Amazon Kindle Paperwhite (2018) review: Water resistance, battery
Perhaps the biggest feature of the 2018 Kindle Paperwhite is its waterproof design, thanks to an IPx8 rating. Technically speaking, the Paperwhite can survive for up to 60 minutes when submerged in 2 meters of water. So yes, don’t worry if you get drenched in the rain, or you accidentally drop the Paperwhite in the pool.
Because the Kindle Paperwhite (in fact, most Kindles) uses an e-ink screen (instead of a regular LCDs used in smartphones and tablets), it’s very power friendly and can easily last up to six weeks, based on a half hour of reading per day. That’s what Amazon claims on its site. Based on my testing and our experience with earlier models, I believe this Amazon claim.
Amazon Kindle Paperwhite (2018) review: Reading experience, UI
If you have ever used any touch-screen Kindle, you know the reading experience on the new Paperwhite will likely be the same. It’s still like any other Kindle that can be used to read e-books. Just Swipe or tap to change pages, tap at the top to get the menu option. There you will find quick settings such as brightness control, airplane model, search option, and an access to the Kindle Store. The homepage recommends a selection of titles based on your reading history.
What makes the Kindle e-reader so unique is its ability to give the reader access to millions of titles. There are free books available (in multiple languages), or one can pay and download a book as per liking. Amazon also offers a service called Kindle Unlimited where you need to pay a monthly fee (starts at Rs 150) and get access to a vast selection of titles and audiobooks, and you can read or listen as many as you would like, although you can only have ten saved to a device at any given time.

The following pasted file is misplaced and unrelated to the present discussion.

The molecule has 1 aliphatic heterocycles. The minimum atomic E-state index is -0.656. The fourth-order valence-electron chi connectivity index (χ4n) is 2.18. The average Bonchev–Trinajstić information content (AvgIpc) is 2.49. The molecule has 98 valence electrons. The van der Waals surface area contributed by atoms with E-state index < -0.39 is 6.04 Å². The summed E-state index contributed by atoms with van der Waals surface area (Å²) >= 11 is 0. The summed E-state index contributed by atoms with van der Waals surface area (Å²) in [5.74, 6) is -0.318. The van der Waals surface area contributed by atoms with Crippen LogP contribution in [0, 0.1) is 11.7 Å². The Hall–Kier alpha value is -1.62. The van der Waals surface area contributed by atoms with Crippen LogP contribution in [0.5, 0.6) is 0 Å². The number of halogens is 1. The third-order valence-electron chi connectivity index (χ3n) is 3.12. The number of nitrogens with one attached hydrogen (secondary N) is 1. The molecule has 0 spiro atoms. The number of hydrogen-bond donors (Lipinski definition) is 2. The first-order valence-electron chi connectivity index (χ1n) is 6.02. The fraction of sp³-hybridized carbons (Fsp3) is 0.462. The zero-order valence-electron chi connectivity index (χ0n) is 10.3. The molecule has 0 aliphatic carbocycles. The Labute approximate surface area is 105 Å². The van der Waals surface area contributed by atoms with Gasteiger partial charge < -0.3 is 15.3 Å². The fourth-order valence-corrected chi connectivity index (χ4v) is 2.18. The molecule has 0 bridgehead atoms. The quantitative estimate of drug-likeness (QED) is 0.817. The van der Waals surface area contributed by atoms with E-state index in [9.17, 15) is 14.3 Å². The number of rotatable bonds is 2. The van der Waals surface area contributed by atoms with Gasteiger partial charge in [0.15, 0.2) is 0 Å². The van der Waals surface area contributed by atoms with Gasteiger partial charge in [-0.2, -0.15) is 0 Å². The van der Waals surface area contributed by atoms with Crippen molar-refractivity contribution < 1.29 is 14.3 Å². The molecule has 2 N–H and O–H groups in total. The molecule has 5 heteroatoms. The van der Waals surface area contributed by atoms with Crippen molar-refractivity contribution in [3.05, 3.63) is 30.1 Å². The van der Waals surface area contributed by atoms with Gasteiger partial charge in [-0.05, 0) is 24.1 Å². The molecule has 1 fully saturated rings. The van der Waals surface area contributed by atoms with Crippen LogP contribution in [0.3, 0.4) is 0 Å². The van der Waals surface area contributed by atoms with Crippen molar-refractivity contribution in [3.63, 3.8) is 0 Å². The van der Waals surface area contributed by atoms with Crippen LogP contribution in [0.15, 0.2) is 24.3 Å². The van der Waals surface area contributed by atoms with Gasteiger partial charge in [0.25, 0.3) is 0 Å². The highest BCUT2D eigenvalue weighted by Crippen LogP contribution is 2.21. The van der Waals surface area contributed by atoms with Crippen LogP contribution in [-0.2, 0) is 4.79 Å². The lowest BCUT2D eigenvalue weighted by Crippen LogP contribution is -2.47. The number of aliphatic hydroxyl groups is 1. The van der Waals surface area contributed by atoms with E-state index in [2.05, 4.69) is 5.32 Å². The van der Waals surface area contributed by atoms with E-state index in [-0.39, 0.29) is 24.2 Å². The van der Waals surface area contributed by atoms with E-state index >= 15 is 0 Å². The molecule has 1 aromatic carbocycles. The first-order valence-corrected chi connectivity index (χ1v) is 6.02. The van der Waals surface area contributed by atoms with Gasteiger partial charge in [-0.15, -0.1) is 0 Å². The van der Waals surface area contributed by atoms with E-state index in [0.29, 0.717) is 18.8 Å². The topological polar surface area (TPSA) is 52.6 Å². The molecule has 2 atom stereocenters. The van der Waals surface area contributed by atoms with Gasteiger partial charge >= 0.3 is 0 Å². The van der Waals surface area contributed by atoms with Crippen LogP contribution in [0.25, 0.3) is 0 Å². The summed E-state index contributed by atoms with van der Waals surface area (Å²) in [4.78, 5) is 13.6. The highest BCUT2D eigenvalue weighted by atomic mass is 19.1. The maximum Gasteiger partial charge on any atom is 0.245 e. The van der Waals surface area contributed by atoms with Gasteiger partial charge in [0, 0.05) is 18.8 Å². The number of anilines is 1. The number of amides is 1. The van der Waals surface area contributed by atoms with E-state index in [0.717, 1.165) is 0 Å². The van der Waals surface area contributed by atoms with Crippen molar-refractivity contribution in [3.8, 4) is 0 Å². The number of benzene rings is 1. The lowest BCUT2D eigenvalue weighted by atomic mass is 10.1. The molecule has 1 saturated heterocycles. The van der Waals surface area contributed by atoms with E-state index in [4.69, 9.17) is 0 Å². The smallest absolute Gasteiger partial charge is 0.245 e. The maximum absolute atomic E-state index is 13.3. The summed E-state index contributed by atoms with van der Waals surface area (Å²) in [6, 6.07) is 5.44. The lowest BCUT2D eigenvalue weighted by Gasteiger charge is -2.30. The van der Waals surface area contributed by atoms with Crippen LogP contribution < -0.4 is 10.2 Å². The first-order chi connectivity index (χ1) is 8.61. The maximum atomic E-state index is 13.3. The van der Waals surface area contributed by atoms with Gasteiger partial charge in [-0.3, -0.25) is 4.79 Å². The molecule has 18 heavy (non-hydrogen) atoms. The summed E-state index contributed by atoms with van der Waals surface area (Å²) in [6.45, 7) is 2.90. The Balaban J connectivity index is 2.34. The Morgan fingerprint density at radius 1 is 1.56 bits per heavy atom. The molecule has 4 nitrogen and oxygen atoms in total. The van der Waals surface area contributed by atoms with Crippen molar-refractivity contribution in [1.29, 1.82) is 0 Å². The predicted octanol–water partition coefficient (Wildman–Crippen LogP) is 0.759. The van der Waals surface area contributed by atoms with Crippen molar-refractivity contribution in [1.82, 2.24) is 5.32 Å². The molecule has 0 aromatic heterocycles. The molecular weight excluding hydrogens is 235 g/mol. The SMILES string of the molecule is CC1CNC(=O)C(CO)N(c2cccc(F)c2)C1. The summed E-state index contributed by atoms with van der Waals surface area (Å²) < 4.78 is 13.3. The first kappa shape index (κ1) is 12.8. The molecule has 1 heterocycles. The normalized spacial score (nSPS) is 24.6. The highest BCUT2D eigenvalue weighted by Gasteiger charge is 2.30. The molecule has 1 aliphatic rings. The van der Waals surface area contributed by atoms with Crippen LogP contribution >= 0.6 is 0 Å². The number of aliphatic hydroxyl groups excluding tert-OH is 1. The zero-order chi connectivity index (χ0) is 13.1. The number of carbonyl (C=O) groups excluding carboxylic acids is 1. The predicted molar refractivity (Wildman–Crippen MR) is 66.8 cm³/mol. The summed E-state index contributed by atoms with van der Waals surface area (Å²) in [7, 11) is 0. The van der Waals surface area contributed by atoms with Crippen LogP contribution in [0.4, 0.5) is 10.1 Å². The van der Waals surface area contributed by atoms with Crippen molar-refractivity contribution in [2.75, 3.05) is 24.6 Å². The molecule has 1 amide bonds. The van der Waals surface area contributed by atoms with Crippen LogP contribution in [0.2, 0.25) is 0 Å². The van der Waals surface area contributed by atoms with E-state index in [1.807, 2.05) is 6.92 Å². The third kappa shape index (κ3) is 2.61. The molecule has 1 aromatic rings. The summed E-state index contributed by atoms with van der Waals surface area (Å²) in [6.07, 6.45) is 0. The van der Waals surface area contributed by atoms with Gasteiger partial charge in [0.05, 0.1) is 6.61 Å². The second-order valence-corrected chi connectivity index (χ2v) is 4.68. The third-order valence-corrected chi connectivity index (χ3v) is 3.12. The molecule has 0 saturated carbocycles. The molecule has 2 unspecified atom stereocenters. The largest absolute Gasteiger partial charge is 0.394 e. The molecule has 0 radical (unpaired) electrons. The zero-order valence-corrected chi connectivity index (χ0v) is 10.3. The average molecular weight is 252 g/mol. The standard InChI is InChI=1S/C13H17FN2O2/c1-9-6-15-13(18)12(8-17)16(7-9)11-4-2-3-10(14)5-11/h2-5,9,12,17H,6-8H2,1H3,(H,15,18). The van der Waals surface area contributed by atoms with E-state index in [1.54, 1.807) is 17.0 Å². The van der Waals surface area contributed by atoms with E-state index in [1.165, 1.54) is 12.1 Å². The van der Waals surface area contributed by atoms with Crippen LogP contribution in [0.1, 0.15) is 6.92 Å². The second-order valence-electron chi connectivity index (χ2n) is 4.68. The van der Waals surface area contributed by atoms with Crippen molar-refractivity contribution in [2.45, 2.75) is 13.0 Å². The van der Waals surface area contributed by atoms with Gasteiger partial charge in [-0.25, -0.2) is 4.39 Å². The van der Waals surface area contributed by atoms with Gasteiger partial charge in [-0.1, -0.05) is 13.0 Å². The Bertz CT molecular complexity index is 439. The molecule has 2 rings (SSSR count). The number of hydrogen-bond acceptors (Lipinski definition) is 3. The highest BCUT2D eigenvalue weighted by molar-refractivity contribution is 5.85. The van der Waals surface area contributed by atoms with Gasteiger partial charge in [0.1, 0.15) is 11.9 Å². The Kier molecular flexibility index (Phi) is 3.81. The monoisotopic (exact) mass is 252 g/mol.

Interestingly, Audible audiobooks are now compatible with the new Kindle Paperwhite. So yes, you can now have an option to download and listen to audiobooks on the Paperwhite when you connect a pair of Bluetooth headphones. This is an optional service, and for that, you need to pay Rs 199 per month. But if you are an Amazon Prime member, you can try out the service for free. Keep in mind that the trial period is limited to 90 days after which you have to pay Rs 199 per month to use the service.
Amazon Kindle Paperwhite (2018) review: Should you buy one?
Definitely yes, if you like reading books on an e-reader. If you ask me, there are two big reasons why I want you to believe in the Kindle Paperwhite: portability and versatility. It’s a single device that can store thousands of books (available in 8GB and 32GB storage options), has a great screen, promises weeks of battery life and most importantly, it provides an excellent reading experience. Of course, you can download Kindle app on your smartphone or tablet and read as many books as you want. The advantage I see of owning an ebook reader is that it doesn’t strain my eyes like my smartphone screen and perhaps why you should give a shot at the Kindle Paperwhite.